The WA Symphony Orchestra heads off on an international tour next week and I am feeling a pang of pride!
It is the orchestra’s first tour in ten years. Asher Fisch is conducting three concerts this weekend to showcase the tour repertoire: Mahler 5, Sulthorpe’s Kakadu, assorted Wagner repertoire and Saint-Saens.
|Fisch conducts tour repertoire at the morning concert today.|
The tour begins October 6th in the United Arab Emirates where WASO has been invited to open the Abu Dhabi Classics Season, the first Australian major arts organisation to perform in the UAE. The tour continues to Beijing and Shanghai and is reminiscent of the 2006 trip to China when I accompanied the orchestra as a critic. Jean Yves Thibaudet is obviously still popular with Chinese audiences and will be soloist again in Saint Saens’ Piano Concert No 5. The Chinese publicity folk have again been prescriptive with their repertoire advice; Shostakovich 10 has been swapped for the more traditional Mahler 5 which the orchestra performed last tour. And again a film crew is travelling with the orchestra, but this time the focus of the documentary seems to be the cultural rather than the business exchange.
The China leg also includes two school concerts and a masterclass. The tour is expected to build on the growing partnership between WASO, the China Philharmonic Orchestra and the Australia China Business Council. I am relieved to see the emphasis this time round on the cultural aspects of the tour, over and above the business and trade relationships which were the overriding focus in 2006.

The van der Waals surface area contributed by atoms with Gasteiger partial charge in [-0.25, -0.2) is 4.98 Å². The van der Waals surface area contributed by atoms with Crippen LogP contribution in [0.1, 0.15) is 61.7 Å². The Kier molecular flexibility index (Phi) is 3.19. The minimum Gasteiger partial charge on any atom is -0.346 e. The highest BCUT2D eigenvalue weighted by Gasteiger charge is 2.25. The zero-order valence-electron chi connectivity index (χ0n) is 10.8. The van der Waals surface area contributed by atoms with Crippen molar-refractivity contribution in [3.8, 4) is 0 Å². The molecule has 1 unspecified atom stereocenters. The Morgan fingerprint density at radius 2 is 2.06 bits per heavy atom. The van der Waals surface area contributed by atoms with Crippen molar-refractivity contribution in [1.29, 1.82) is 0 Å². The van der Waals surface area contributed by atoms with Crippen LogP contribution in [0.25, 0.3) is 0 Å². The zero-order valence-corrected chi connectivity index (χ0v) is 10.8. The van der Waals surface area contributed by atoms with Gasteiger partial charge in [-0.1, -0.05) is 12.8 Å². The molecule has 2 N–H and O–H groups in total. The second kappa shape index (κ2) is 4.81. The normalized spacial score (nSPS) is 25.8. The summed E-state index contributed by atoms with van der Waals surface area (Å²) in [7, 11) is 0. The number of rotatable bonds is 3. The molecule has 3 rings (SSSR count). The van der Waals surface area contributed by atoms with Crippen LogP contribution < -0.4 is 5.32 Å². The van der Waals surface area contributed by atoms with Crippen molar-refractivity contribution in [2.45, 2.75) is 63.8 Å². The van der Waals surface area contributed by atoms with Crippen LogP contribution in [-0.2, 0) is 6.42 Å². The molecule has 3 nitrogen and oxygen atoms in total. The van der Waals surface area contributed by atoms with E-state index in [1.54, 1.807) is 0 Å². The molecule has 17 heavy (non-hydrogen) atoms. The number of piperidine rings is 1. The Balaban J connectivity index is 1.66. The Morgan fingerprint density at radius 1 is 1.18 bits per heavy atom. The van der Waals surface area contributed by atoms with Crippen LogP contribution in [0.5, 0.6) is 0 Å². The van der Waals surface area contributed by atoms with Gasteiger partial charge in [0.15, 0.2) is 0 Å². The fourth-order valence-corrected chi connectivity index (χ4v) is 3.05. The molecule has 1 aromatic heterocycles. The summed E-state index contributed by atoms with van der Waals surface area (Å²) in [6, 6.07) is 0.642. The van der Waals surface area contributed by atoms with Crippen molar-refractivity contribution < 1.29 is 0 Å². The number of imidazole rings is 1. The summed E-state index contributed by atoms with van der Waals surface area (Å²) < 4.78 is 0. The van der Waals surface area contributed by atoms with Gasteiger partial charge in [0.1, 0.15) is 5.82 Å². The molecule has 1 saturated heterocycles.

|Colin Barnett and Asher Fisch, with three Chinese musicians in WASO|
The 2016 tour seems like a good fit for an orchestra who boasts less these days about their enviable sponsorship and business foundation and more about the quality of the music making. It’s been a subtle shift over the past few years with the gradual change of administrative staff and under the leadership of Paul Daniel and now especially Asher Fisch. For people like me who love their orchestra it has been welcomed with a sigh of relief.
In 2006 the cracks in the orchestra showed as administration fired conductor Matthias Bamert at the commencement of the tour, overlooked basic musician requirements like access to safe drinking water, and where the musicians played to empty concert halls.
I believe the orchestra is the strongest and most balanced it has ever been musically, administratively and financially. I don’t envisage any of the dramas of the last trip. I wish them well and look forward to hearing of their international success.